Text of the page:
The statistics are especially puzzling because of the stance the Mormon church has taken on altering one's body. According to the official LDS website, Mormons are instructed, "You would not paint a temple with dark pictures or symbols or graffiti or even initials. Do not do so with your body." The church took an official stance against piercings and tattoos a few years ago.
Like de Azevedo Hanks, Whalen cites the culture of perfectionism as one of the potential reasons behind the prevalence of breast augmentations in Utah.
"[Mormons] believe that they're kind of chosen and exceptional," says Whalen. "And not in a way that puts other people down, but just in a way that makes them feel very blessed. They feel very lucky to be born into the church. They believe where much is given, much is expected and much is required. And that translates to every single aspect of life."
With so many Mormons interested in breast augmentations, why is it that the general population associates them with door-to-door Bible pushing, shirts under sundresses and football-league-sized families rather than a people in pursuit of perky breasts?
Smith suggests it's because plastic surgery is very hush-hush in Utah. "[Plastic surgeries are] kept secret. People have this image of being perfect, and if you tell them you got boobs to make you perfect, that makes you less perfect. [Plastic surgery] happens, and everyone does it, but, no, we don't really talk about it."
Whalen says that those who get their breasts augmented don't volunteer the information, perhaps because of an unspoken pressure to look beautiful without really trying. "Mormon women hold themselves to a higher standard of natural beauty," she emphasizes. "If they do invest in their looks, they don't talk about it -- like if they get laser hair removal, or if they're not naturally blonde anymore. It kind of feels like the '50s sometimes."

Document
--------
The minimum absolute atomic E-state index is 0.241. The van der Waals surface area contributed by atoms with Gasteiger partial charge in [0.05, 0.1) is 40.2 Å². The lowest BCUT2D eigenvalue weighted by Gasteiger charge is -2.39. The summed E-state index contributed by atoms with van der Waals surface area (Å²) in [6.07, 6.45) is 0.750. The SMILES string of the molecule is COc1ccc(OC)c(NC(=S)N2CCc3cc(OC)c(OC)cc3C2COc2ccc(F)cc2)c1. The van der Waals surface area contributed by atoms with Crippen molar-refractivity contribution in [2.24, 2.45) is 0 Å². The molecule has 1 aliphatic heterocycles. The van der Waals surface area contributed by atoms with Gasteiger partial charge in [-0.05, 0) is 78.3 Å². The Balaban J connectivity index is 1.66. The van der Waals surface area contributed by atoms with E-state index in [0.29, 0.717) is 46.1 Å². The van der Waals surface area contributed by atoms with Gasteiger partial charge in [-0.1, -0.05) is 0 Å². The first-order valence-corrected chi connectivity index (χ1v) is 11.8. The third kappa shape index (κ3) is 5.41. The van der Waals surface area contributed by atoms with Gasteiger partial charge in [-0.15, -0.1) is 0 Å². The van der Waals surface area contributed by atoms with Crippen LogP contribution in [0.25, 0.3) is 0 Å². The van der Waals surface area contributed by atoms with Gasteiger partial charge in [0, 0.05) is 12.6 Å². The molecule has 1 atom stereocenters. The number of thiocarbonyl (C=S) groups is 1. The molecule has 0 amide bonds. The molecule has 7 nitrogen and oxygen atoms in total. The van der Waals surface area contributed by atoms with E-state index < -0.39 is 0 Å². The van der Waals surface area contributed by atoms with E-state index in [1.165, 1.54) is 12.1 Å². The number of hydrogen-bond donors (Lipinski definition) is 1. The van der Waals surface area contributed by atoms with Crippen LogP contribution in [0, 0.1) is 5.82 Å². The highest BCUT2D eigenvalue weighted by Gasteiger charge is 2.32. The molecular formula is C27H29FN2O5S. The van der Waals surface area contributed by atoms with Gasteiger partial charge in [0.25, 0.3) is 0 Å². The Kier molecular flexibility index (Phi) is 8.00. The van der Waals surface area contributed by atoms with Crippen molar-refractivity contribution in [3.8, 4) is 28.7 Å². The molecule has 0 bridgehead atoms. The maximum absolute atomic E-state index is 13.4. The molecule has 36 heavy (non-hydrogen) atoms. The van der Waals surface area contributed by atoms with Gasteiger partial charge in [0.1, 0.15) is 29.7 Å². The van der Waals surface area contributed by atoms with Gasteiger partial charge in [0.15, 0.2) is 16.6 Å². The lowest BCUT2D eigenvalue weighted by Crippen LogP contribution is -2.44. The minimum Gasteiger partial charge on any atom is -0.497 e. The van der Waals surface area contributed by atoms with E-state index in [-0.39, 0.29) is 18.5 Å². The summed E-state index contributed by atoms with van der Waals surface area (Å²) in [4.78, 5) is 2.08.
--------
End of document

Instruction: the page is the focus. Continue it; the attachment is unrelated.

In other words, Utah's Mormons are expected to be able to take a flawless #wokeuplikethis selfie at any given time.
Where does this seemingly unattainable standard come from? Whalen says it's a mixture of sources.
"You don't know where the pressure is coming from or who's putting it on, but you know it's there. You don't know if it's the church, society or both."
Plastic surgeon Renalto Saltz, who has two practices in Utah, points to a few other statistics in order to explain Utah's interest in bigger bosoms.
"One of the factors is you have families here that have kids very, very young," says Saltz. "When we see these women in their late 20s, their anatomy has already been really damaged by multiple pregnancies."
"These girls go from basically being teenagers to having three, four, five kids by the time they're 30," says Whalen. "Having children in a short amount of time really changes your body, and all they want is to have what they had before. It's a restorative process."
Utah also has the highest birth rate and the highest number of children per family in the U.S., which de Azevedo Hanks says contributes to the plastic surgery numbers. She says her clients feel they have sacrificed their body for their families, and they see the "mommy makeover" they get after having children as a gift to themselves. "They're trying to get back some of what they've given up," she explains. She also says that looking good may be a way young mothers seek to redeem themselves. "When you're marrying young, there's a tendency to give up other parts of your life -- talent development, education or whatever -- and so you may turn to external things to get a sense of self-worth," she says.
Smith, whose implants are 15 years old, says that she'll definitely get another boob job after she's done having children. "You're supposed to get them redone after 10 years. I'm already planning on it."
*Names have been changed.